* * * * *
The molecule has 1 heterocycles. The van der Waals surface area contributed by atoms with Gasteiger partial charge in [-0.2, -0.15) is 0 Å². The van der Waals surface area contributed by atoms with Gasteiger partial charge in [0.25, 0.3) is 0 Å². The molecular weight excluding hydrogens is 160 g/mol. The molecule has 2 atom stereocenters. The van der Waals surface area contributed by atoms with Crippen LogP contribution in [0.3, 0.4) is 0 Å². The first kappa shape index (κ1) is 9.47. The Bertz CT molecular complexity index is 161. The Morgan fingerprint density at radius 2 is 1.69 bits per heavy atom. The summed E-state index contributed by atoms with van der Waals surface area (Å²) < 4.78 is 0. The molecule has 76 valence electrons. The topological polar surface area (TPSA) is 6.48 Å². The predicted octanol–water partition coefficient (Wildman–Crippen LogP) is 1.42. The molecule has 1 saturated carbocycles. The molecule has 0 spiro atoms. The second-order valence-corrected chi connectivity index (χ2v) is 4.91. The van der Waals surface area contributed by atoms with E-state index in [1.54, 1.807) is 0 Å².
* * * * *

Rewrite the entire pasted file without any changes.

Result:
The molecule has 1 heterocycles. The van der Waals surface area contributed by atoms with Gasteiger partial charge in [-0.2, -0.15) is 0 Å². The van der Waals surface area contributed by atoms with Gasteiger partial charge in [0.25, 0.3) is 0 Å². The molecular weight excluding hydrogens is 160 g/mol. The molecule has 2 atom stereocenters. The van der Waals surface area contributed by atoms with Crippen LogP contribution in [0.3, 0.4) is 0 Å². The first kappa shape index (κ1) is 9.47. The Bertz CT molecular complexity index is 161. The Morgan fingerprint density at radius 2 is 1.69 bits per heavy atom. The summed E-state index contributed by atoms with van der Waals surface area (Å²) < 4.78 is 0. The molecule has 76 valence electrons. The topological polar surface area (TPSA) is 6.48 Å². The predicted octanol–water partition coefficient (Wildman–Crippen LogP) is 1.42. The molecule has 1 saturated carbocycles. The molecule has 0 spiro atoms. The second-order valence-corrected chi connectivity index (χ2v) is 4.91. The van der Waals surface area contributed by atoms with E-state index in [1.54, 1.807) is 0 Å².